# Why does the melting point get lower going down the Alkali Metal Group with increase in atomic number?

Why does the melting point get lower going down the Alkali Metal Group with increase in atomic number?

You have to understand that melting point is related to the bonds in a metal between the metal cation and the 'sea of electrons'. With an increase in atomic number, you have an increase in electron shells.

As the radius of atoms get larger down the group, you could say that the force holding them together is spread over the greater area and hence, the metal cations are more weakly bonded. And coming back to my first point, when the bonding is weaker, the metal's melting point will decrease.

As you go down any group, there are extra electron shells (for example Lithium has 2 shells, Francium has 7) which cause electron shielding. Because the force of attraction must extend further and through these shells to the outermost shell, the force becomes less so there is less strong bonding occuring.

Thus, it is easier to break these less strong bonds, and because the melting point is a measure of the point at which all the bonds holding a metallic structure together are broken, it will decrease because this point is reached a lot sooner as the bonds are not as strong.

melting points of all group (i) elements is dependent on the strength of the metallic bond. In metallic bonding, the group (i) cations in the metallic lattice are attracted to the delocalised electrons. Down the group, the number of delocalised electrons and the charge on each cation remains the same at +1 but the cationic radius increases so the attraction between the cations and the electrons in the lattice get weaker down the group and so does the strength of the metallic bond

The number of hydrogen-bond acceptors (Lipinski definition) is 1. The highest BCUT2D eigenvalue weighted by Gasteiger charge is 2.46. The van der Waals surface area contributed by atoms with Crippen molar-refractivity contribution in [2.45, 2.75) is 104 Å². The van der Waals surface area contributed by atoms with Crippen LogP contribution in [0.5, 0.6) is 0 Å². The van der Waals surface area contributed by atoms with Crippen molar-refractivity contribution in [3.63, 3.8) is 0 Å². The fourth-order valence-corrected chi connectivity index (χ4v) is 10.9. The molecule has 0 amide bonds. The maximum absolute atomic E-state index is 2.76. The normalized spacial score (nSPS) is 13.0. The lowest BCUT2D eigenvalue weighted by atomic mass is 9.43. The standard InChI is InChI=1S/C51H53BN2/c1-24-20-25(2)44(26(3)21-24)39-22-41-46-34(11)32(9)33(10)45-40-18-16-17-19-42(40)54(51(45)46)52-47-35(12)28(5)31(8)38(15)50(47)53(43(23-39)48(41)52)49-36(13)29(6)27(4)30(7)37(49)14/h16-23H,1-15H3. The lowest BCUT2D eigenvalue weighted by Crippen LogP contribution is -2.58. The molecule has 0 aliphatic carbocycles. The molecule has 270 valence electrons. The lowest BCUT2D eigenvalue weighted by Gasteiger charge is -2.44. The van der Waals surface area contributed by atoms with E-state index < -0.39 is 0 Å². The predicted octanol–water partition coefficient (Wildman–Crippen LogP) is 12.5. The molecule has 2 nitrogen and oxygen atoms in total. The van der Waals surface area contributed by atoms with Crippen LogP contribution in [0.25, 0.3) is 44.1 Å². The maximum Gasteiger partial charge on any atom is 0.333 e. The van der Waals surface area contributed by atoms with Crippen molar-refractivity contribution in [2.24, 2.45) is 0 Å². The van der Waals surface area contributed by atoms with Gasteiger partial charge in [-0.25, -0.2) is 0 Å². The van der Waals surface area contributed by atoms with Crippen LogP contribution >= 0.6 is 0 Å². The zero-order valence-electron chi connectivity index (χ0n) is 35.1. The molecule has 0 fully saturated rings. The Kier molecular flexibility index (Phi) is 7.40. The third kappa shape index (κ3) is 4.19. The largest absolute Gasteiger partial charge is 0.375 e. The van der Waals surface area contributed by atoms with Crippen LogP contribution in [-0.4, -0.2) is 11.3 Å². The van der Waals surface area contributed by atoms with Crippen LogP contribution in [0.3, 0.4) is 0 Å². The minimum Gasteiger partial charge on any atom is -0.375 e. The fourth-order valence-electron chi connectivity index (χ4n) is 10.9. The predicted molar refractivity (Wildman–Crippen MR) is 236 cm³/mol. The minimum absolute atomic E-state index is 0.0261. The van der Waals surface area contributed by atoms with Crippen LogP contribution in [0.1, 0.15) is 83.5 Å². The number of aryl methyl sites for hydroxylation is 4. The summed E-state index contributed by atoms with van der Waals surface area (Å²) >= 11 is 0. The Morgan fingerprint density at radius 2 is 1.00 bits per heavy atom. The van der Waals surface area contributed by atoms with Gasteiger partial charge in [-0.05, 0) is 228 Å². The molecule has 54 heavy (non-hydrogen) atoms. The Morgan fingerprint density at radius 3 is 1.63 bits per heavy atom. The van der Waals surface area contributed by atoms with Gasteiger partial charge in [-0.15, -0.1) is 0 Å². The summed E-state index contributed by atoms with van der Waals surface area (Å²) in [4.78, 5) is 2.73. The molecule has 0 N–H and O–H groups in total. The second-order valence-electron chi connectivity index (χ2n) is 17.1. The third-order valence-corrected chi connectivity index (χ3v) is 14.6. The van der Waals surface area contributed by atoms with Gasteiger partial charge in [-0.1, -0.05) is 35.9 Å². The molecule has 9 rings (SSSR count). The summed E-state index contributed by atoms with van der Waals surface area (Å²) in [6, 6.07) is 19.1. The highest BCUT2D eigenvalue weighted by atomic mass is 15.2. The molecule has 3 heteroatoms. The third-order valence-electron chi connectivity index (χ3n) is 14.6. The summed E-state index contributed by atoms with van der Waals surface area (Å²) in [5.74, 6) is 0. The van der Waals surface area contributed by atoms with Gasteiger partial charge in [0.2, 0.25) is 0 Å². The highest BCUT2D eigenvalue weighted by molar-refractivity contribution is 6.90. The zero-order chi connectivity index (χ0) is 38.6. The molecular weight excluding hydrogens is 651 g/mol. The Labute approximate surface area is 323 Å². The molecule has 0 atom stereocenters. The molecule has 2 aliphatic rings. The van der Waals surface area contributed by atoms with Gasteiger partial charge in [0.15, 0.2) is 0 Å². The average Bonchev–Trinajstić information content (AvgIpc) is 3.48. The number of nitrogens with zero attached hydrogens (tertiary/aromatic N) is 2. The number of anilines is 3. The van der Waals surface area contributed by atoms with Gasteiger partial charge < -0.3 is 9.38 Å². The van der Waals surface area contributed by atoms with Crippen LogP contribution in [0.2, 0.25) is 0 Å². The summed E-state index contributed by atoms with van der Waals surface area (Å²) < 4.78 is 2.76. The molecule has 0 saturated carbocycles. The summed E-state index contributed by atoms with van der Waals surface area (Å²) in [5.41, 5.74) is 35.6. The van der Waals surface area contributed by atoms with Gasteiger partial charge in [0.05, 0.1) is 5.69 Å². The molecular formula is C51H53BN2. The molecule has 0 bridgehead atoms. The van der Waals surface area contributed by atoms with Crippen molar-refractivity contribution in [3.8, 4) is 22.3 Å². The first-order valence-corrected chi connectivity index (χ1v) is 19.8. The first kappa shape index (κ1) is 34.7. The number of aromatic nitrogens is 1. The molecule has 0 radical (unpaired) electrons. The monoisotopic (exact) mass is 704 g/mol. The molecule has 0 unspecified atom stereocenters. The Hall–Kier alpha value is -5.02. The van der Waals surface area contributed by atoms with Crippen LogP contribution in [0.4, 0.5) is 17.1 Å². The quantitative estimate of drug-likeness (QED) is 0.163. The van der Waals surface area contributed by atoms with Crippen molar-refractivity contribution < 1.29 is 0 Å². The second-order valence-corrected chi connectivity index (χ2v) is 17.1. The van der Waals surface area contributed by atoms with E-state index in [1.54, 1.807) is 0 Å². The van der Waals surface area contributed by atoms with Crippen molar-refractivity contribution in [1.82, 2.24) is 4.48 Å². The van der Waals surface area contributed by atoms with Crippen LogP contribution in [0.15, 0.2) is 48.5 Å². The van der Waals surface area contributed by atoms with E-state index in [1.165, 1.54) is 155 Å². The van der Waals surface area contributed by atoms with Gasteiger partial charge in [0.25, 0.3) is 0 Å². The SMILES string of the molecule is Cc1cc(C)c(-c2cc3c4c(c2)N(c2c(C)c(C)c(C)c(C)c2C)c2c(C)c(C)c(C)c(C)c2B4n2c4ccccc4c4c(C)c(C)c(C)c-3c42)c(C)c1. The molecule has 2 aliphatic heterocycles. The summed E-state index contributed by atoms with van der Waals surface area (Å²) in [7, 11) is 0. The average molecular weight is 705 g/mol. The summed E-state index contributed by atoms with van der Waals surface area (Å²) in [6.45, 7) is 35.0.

Why does the melting point get lower going down the Alkali Metal Group with increase in atomic number?

Ok, you're looking for a generalization of what happens to the melting point as you go down a column in the periodic table.

Think of the metal atoms as cations $\ce{M^+}$ and anions $\ce{M^-}$ packed into a crystal like NaCl. However for the metals think of the metal atoms switching + and - charges at a high frequency.

So as the atoms get bigger, the energy that is holding the crystal together gets smaller because the "ions" are further apart.

Note that this simple explanation doesn't explain "real" chemical bonding. So there are other layers of truth under this simple model.

1. Shell structure of an atom
2. Different crystalline lattices and hence energy "within" the crystal
3. Ionic , covalent, and metallic bonding

So the "real" truth is gleamed from the interactions of simple models into a more complex system.

You have to know that elements with high lattice energy has high melting and boilng point.And since lattice energy is inversely related with radius of atoms it increases down a group and hence the melting point increases. I hope this will help you!

• This doesn't follow. Atomic radius increases down the group so according to you lattice energy should decrease and so melting point should decrease. – bon Feb 10 '16 at 13:06
• The alkali metals are not ionic solids. – orthocresol Feb 10 '16 at 13:12

## protected by Martin - マーチン♦Feb 10 '16 at 16:50

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